Your five pages could include an index, or home page, about us, services, contact and a sitemap. The index page is your landing page. Typically its design is a little more detailed than the others, but it doesnít have to be that way.
I like to use CSS (cascading style sheets) for designing because itís simply easier to build a web site and to edit its layout with CSS rather than just HTML (hypertext markup language) alone. A change on a CSS sheet changes all the pages on your site at once.
Content is king
Once your site is designed, youíll want to start thinking about content. Design is very important, but it does little good to have a beautiful site without high-quality content.
Your small business home page introduces you and your companyówho you are and what you do. The about us page is usually used to give more detail than the home page about who you are, and your services page gives more detail about what you do. You might wonder why youíd ìwasteî a page on a sitemap since you only have 5 pages, but sitemaps help search engines find all the pages in your site.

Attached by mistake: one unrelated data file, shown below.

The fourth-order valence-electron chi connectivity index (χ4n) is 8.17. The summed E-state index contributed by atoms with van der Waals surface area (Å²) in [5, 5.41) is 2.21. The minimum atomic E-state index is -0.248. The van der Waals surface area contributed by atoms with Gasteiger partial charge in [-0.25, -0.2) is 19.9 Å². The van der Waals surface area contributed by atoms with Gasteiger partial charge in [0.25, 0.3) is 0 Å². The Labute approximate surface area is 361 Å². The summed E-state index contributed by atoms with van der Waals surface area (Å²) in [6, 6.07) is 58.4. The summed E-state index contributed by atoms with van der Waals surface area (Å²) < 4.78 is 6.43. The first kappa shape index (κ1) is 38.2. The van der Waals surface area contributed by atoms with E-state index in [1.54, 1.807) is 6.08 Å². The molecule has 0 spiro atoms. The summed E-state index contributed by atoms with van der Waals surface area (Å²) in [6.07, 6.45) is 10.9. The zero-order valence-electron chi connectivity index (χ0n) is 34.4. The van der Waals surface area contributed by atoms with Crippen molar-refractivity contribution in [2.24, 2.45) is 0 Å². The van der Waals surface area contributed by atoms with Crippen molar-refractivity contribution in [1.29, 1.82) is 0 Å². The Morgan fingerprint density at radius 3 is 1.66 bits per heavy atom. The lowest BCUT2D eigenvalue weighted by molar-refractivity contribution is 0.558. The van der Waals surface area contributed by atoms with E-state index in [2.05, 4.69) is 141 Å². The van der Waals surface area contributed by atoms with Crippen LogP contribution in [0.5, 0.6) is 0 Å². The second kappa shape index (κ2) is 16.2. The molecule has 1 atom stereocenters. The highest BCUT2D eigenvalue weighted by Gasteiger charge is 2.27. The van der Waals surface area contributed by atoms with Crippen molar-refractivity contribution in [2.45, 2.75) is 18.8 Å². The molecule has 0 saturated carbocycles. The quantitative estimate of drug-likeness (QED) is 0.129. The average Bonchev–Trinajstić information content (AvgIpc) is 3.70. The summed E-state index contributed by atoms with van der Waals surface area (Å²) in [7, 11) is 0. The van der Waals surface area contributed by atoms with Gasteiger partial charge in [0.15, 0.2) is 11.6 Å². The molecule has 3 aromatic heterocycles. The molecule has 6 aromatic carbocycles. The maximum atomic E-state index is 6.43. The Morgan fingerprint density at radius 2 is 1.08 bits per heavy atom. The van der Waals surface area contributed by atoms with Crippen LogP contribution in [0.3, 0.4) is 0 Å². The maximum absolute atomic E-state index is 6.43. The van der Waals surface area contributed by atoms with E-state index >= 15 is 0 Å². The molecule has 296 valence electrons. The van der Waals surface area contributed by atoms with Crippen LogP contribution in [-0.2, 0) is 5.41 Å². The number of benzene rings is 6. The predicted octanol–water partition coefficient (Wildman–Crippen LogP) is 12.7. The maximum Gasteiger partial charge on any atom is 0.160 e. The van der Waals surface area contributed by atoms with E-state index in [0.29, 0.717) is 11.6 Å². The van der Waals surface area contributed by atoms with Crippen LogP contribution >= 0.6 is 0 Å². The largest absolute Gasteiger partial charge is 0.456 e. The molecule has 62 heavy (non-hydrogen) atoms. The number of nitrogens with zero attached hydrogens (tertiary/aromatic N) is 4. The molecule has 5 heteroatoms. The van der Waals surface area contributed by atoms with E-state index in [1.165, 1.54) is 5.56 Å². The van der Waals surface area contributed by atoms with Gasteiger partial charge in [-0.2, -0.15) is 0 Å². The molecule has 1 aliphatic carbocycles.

As far as content goes, more is better, up to a point. Your pages should be content rich and informative, but they also need to be relevant to your small business. If your visitor canít figure out what your web site is about in just a few seconds, they may leave.
The internet was at first strictly informational, and thatís how it remains today. Several times people have tried experiments using copywriting similar to direct mail sales letters, but theyíve all failed. It seems as if people surf the internet more for information than anything else. Knowing this will help you write pages people will want to read.